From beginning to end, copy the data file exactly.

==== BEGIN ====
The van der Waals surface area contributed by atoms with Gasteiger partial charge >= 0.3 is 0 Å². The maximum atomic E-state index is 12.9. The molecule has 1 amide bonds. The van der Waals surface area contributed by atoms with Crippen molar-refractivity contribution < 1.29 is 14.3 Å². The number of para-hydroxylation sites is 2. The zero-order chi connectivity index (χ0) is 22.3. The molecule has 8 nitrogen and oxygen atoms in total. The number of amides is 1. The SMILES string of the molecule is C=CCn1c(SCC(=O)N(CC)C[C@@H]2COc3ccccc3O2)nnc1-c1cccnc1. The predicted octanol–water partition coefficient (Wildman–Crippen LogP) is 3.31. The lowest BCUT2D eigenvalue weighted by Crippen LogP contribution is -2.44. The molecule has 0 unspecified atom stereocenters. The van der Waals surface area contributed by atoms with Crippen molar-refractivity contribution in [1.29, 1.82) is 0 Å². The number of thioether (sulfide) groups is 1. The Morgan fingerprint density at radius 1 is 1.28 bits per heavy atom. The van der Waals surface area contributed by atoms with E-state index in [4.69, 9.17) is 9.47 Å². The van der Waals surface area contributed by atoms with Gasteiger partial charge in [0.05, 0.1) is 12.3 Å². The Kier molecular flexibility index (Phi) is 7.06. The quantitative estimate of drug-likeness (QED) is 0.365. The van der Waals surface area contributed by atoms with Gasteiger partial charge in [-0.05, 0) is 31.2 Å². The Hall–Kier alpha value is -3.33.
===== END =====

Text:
The van der Waals surface area contributed by atoms with Gasteiger partial charge >= 0.3 is 0 Å². The maximum atomic E-state index is 12.9. The molecule has 1 amide bonds. The van der Waals surface area contributed by atoms with Crippen molar-refractivity contribution < 1.29 is 14.3 Å². The number of para-hydroxylation sites is 2. The zero-order chi connectivity index (χ0) is 22.3. The molecule has 8 nitrogen and oxygen atoms in total. The number of amides is 1. The SMILES string of the molecule is C=CCn1c(SCC(=O)N(CC)C[C@@H]2COc3ccccc3O2)nnc1-c1cccnc1. The predicted octanol–water partition coefficient (Wildman–Crippen LogP) is 3.31. The lowest BCUT2D eigenvalue weighted by Crippen LogP contribution is -2.44. The molecule has 0 unspecified atom stereocenters. The van der Waals surface area contributed by atoms with Crippen molar-refractivity contribution in [1.29, 1.82) is 0 Å². The number of thioether (sulfide) groups is 1. The Morgan fingerprint density at radius 1 is 1.28 bits per heavy atom. The van der Waals surface area contributed by atoms with E-state index in [4.69, 9.17) is 9.47 Å². The van der Waals surface area contributed by atoms with Gasteiger partial charge in [0.05, 0.1) is 12.3 Å². The Kier molecular flexibility index (Phi) is 7.06. The quantitative estimate of drug-likeness (QED) is 0.365. The van der Waals surface area contributed by atoms with Gasteiger partial charge in [-0.05, 0) is 31.2 Å². The Hall–Kier alpha value is -3.33.